Erasable programmable read-only memory (EPROM) chips work PROM chips, but they can be rewritten many times.

    EPROM is constructed to have a grid of columns and rows. In an EPROM, the cell at each intersection has two transistors. The two transistors are separated from each other by a thin oxide layer. One of the transistors is known as the floating gate and the other as the control gate. The floating gate's only link to the row (wordline) is through the control gate. As long as this link is in place, the cell has a value of 1. To change the value to 0 requires altering the placement of electrons in the floating gate. An electrical charge, usually 10 to 13 volts, is applied to the floating gate to charge the floating gate and thus turn bit to 0.

    A blank EPROM has all of the gates fully open, giving each cell a value of 1. Programming can change wanted cells to 0. To rewrite an EPROM, you must erase it first. Erasing an EPROM requires a special tool that emits a certain frequency of ultraviolet (UV) light (253.7 nm wavelength). An EPROM eraser is not selective, it will erase the entire EPROM. Erasing EPROM typically takes several minutes (be careful on erasing time, because over-erasing can damaghe the IC). EPROMs are configured using an EPROM programmer that provides voltage at specified levels depending on the type of EPROM used.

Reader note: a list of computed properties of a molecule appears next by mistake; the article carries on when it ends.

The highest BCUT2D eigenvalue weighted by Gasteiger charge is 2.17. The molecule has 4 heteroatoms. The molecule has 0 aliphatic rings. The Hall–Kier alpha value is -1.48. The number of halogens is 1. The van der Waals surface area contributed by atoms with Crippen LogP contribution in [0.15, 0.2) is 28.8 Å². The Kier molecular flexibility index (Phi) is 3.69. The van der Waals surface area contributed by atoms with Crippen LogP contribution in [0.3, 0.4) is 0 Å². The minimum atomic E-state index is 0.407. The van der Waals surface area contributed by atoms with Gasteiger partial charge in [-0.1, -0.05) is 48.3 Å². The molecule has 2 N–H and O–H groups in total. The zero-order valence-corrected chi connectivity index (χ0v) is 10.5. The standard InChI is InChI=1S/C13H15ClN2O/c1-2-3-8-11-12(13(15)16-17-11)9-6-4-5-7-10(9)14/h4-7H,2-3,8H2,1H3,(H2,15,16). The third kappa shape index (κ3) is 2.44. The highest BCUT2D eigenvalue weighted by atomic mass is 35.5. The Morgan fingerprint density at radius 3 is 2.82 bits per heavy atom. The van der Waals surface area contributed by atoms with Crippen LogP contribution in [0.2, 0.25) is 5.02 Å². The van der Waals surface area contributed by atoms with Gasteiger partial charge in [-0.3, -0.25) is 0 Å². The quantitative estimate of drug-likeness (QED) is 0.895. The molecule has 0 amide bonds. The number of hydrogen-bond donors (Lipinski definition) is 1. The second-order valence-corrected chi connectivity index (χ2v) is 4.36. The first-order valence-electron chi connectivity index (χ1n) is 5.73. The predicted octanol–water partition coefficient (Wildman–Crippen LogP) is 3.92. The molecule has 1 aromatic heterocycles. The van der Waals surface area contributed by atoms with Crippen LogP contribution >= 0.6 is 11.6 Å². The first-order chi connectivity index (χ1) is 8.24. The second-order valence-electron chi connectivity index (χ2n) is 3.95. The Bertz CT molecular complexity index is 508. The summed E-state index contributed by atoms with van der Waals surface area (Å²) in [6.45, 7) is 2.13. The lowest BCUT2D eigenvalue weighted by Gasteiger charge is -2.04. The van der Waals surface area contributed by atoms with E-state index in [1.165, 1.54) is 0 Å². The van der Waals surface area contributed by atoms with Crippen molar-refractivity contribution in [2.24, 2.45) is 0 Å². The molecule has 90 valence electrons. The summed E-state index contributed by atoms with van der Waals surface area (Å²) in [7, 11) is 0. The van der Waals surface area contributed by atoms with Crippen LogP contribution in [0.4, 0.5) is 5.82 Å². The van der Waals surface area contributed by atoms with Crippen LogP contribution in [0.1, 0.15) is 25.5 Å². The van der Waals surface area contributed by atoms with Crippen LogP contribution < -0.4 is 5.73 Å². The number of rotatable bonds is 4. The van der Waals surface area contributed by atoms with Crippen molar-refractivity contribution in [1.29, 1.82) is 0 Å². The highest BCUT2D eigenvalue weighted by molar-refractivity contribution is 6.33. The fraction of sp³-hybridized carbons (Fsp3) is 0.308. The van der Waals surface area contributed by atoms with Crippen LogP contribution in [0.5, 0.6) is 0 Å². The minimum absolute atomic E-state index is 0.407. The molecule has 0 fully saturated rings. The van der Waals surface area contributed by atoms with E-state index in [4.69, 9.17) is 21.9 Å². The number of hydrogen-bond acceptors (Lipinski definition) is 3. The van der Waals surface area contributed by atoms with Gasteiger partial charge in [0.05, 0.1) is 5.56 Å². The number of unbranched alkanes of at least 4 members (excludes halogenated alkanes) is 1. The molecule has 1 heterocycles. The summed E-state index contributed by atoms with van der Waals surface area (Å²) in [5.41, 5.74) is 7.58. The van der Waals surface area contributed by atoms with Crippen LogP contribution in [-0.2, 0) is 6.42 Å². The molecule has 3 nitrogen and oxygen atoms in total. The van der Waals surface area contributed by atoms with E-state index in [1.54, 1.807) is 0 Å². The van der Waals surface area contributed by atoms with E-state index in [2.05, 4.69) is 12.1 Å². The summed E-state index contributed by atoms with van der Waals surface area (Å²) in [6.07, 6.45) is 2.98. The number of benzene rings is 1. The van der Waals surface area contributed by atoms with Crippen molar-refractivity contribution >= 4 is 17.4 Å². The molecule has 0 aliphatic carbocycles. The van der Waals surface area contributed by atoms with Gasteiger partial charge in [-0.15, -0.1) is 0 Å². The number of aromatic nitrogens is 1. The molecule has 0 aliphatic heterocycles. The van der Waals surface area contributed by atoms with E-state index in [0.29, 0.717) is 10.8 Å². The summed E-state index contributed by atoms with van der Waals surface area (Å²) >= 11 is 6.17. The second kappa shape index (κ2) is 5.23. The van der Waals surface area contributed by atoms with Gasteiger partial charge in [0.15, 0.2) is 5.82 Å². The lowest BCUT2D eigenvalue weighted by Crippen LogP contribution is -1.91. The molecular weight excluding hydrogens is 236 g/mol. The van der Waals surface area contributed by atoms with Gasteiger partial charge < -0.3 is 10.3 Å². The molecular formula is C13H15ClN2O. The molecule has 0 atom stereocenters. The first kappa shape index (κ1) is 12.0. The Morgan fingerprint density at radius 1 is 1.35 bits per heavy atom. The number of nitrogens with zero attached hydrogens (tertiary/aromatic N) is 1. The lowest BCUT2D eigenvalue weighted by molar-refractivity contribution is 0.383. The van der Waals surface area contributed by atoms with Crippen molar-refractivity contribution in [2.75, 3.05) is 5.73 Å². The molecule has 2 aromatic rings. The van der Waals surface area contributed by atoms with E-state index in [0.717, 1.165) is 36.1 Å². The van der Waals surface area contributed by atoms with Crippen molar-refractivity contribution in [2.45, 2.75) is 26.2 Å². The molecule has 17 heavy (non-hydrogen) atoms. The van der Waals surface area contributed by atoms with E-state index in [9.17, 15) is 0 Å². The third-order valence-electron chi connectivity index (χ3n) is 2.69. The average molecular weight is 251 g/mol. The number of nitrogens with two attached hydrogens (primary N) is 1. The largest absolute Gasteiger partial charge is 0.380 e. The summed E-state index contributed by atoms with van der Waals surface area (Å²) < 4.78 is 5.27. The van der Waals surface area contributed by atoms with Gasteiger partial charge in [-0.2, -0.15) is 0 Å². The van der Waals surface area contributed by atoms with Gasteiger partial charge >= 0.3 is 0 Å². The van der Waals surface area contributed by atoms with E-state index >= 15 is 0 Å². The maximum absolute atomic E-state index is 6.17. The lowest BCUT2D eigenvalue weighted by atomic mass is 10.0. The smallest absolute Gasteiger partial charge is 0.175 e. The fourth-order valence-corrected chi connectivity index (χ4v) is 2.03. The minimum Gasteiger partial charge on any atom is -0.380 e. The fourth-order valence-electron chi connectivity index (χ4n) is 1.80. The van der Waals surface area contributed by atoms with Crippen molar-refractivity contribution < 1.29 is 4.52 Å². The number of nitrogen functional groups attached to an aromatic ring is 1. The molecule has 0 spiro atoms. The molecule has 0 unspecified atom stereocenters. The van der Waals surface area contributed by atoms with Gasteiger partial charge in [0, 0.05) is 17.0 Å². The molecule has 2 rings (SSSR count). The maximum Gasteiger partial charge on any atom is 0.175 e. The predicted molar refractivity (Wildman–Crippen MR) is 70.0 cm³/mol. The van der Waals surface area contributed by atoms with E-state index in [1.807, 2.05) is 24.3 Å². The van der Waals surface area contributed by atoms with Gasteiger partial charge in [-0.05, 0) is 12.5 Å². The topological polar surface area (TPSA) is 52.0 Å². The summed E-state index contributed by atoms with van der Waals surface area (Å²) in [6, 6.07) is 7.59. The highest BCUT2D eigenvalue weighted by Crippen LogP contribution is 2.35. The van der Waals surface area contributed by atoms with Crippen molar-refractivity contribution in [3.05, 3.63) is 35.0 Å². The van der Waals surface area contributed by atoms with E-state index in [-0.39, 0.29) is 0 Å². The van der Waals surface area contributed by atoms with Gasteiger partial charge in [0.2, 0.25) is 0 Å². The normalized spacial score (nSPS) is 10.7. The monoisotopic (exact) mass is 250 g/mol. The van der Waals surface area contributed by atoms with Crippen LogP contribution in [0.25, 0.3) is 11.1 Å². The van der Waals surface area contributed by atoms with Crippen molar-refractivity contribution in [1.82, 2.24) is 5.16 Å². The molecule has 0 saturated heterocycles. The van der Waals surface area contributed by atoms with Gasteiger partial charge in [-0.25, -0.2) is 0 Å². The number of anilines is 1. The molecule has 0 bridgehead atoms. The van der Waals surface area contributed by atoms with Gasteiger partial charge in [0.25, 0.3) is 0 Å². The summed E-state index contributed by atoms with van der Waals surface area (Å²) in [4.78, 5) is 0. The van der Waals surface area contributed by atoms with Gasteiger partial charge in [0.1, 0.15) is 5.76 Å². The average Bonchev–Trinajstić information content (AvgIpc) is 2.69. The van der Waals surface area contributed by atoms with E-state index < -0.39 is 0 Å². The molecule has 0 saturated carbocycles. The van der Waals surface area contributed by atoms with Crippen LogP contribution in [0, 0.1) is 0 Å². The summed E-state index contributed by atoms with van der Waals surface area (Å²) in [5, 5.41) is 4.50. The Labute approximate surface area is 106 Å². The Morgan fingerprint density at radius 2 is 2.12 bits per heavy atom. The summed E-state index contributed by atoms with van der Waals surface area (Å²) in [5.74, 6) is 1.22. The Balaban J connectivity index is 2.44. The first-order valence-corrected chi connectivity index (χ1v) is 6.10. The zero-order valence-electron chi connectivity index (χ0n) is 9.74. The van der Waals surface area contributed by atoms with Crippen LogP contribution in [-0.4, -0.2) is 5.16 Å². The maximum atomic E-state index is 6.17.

Electrically erasable programmable read-only memory (EEPROM) chips that can be electrically programmed and erased. EEPROMs are typically changed 1 byte at time. Erasing EEPROM takes typically quite long.

    The drawback of EEPROM is their speed. EEPROM chips are too slow to use in many products that make quick changes to the data stored on the chip.

    Typically EEPROMs are found in electronics devices for storing the small amounts of non-volatile data in applications where speed is not the most importants. Small EEPROMs with serial interfaces are commonly found in many electronics devices.


    Flash memory is a type of EEPROM that uses in-circuit wiring to erase by applying an electrical field to the entire chip or to predetermined sections of the chip called blocks.

    Flash memory works much faster than traditional EEPROMs because it writes data in chunks, usually 512 bytes in size, instead of 1 byte at a time.